Wednesday, 21 Oct 2020

Japan PM Yoshihide Suga slips in poll amid dispute over academics

TOKYO (BLOOMBERG) – New Japanese Prime Minister Yoshihide Suga has seen his support rate take its first tumble since assuming office a month ago, over criticism he injected politics into a decision to reject nominees for an academic advisory council.

A poll conducted by public broadcaster NHK between Oct 9-11 found support for Suga’s cabinet had fallen by 7 percentage points to 55 per cent compared with the previous month. About 47 per cent of respondents said his decision on the advisory board was unacceptable and many also faulted him over border openings that they believe were done too quickly and could spread the coronavirus.

Suga’s government has faced a barrage of questions over his decision to reject six of 105 nominees to the Science Council of Japan, a government-funded academic body that makes policy recommendations.

Previous premiers had rubber-stamped nominations for the council, established in 1949, and critics have said Suga’s move appeared to be aimed at excluding critics of government policy.

Suga’s government has denied that politics factored into its decision.

Farmer’s son Suga was installed as prime minister in September, taking over from Shinzo Abe in Japan’s first change of leadership in almost eight years.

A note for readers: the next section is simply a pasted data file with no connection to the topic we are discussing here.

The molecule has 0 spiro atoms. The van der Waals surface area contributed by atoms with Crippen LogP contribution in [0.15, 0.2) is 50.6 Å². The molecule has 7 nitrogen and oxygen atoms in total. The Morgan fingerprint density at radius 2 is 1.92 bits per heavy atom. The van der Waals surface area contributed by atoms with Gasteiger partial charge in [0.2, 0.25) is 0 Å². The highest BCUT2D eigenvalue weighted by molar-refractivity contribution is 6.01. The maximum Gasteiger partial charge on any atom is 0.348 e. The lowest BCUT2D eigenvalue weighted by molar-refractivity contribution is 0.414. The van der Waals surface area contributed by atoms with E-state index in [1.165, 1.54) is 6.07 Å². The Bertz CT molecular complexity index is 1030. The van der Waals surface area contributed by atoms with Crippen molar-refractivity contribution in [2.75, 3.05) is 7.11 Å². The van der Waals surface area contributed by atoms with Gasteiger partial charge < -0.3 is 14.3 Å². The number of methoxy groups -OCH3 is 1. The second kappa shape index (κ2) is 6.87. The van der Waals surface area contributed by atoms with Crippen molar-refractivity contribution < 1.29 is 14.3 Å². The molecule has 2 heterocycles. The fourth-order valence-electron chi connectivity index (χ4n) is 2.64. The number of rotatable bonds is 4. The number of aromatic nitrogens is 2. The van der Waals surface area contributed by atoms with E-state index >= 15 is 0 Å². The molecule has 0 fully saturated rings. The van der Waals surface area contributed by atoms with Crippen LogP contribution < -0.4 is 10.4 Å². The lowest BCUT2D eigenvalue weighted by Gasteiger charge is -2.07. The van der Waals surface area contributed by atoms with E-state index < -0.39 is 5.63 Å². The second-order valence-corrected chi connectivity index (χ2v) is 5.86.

Suga came into power with some of the highest support rates on record for a new Japanese prime minister, with voters backing his pledges of continuity for managing a virus-hit economy.

While the switchover took place without a general election, Suga initially attracted public approval for a pragmatic policy agenda including a pledge to reduce mobile phone bills.

Market players have been reassured by his pledge to carry on the ultra-easy monetary policies of his predecessor, known as “Abenomics.”

Suga was elected by the long-ruling Liberal Democratic Party to serve out the final year of Abe’s term as party leader after he resigned over health concerns.

Suga has repeatedly said the public doesn’t want a general election during the pandemic, and that his priorities are to contain the coronavirus and its economic fallout.

No election need be held until September next year, and support for the main opposition Constitutional Democratic Party of Japan remains in single figures.

Nevertheless, any rapid fall-off in his support could prompt Suga to bring forward the election to improve his chances of re-election to a full three-year term as party leader next autumn.

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